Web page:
Zinc is vital for health and growth and is an essential mineral in the body. It is found in high concentrations and has important functions in the prostate gland, sperm and the eye.
WHO IS AT RISK
Zinc is the one mineral that is consistently low in the Australian diet in comparison to the recommended dietary intakes. Women and the elderly are most at risk of a zinc deficiency. People with IBS, inflammatory bowel disease, diverticulitis, short bowel syndrome or anyone with chronic diarrhoea should take extra care to ensure that adequate is consumed from diet or supplementation. Vegans and vegetarians have an increased need for zinc in their diets. It is widely distributed in foods of animal origin, but less is found in plants and it is more difficult to absorb. The fibre and phytates in wholegrain breads and cereals bind the zinc, making it less available. Vegetarians should aim to consume the higher recommended limit.
SYMPTOMS OF ZINC DEFICIENCY
Symptoms of zinc deficiency in adults can include slow or poor wound healing, weakness, white flecks in fingernails, impaired senses of sight, taste, smell, loss of appetite, decreased immunity, dermatitis and impotence in men. In children, zinc deficiency results in failure to grow and develop sexually. FUNCTIONS Zinc helps maintain the body’s immune system and therefore to resist infection. It enhances bone growth in the young and preserves bone in the older adult. Zinc is essential for normal growth and sexual development. It is also required for wound healing and the maintenance of a strong immune system. Zinc is a component of many of the body’s enzyme systems. It is necessary for normal taste sensations and the functioning of the eyes.
THE RECOMMENDED INTAKE OF ZINC
An over consumption of zinc is not known to cause any medical problems. However, high levels of zinc in the diet can inhibit the absorption of other minerals, such as copper.
RECOMMENDED DAILY INTAKE OF ZINC IN AUSTRALIA
|Infants||3 – 4.5 milligrams|
|Children 1-3 years||4.5 milligrams|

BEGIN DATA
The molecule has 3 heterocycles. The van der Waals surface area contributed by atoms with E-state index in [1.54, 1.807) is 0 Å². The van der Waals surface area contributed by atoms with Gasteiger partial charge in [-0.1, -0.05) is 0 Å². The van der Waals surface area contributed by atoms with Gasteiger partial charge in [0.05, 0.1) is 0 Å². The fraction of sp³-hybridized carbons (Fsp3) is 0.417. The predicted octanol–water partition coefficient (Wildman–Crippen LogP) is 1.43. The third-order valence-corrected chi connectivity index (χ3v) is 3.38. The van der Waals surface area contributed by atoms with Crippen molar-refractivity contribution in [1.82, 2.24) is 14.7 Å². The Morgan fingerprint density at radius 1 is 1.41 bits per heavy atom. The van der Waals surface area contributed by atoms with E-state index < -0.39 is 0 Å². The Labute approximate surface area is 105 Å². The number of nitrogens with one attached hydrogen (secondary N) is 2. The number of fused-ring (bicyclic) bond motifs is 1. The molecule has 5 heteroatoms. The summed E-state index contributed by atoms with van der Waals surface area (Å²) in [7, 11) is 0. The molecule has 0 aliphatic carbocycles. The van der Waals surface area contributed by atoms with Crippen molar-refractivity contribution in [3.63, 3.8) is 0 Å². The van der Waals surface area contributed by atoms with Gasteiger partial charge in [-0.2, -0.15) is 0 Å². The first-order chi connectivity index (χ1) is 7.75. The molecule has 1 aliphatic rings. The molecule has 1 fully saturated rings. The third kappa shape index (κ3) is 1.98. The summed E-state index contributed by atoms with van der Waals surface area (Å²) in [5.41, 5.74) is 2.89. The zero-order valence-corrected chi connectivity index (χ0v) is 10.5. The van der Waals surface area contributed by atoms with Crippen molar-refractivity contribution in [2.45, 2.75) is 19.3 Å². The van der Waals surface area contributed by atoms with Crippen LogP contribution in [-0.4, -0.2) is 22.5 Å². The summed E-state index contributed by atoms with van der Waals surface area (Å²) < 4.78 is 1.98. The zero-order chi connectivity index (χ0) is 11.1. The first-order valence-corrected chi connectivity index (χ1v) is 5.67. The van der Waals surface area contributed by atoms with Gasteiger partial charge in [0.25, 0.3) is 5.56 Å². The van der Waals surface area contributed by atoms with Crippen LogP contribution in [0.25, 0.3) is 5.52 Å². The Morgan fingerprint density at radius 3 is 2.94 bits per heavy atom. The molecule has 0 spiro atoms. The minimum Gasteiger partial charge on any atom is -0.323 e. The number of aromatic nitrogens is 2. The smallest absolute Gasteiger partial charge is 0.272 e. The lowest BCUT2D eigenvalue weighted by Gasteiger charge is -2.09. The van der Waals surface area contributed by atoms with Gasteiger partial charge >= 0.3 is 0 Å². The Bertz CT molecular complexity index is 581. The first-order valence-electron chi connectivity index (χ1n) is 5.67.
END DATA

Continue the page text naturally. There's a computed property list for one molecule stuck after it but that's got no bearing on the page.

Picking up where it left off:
|Children 4 -7 years||6 mg milligrams|
|Children 12 –18 years||12 milligrams|
|Adults||12- 16 milligrams|
|Pregnancy||16- 18 milligrams|
|Lactation||18- 21 milligrams|
SOURCES OF ZINC
Zinc is found in most foods of animal origin. Liver, oysters, crayfish and scallops are excellent sources. In general it is high in meat and seafood and also found in eggs, milk and cheese. Zinc is less concentrated in plant foods, and is more difficult to absorb than from animal sources. Good sources are whole meal cereals, barley, yeast, and nuts such as almonds and pulses such as white beans. Wheat bran is very high in zinc but not readily available to the body. Consuming more than 1 - 2 tablespoons of unprocessed bran per day could interfere with zinc absorption. Zinc is usually found in foods rich in iron. Vegetarians can look to white bean and nuts but may need to consider a supplement if they don’t eat eggs or dairy.
FOOD SOURCES OF ZINC
|Oysters- 6 only||19.4|
|Egg - one||0.4|
|Liver- 1 slice||4.0|
|Lamb - 100g||3.0-4.0|
|Chicken - 100g||1.0-2.0|
|Crayfish, crab- ½ cup||3.0- 6.0|
|Milk - regular or skim - 250ml||0.9|
|LEGUMES & NUTS|
|Nuts- ¼ cup||2.0-1.5|
|Beans - 100g dry weight||2.8|
|Lentils- ½ cup - cooked||1.0|
|BREADS & CEREALS|
|Rolled oats - 100g raw weight||1.9|
|Unprocessed Bran- 2 tablespoons||0.8|
|Breakfast Cereal - average bowl||0.8|
|Wholemeal bread - 2 slices||1.0|
|White bread - 2 slices||0.4|
|Barley- 1 cup cooked||0.8|
|Potato - 1 medium||0.4|
|Other vegetables average serve||0.2|
Added to site on : Sunday, 25 August 2002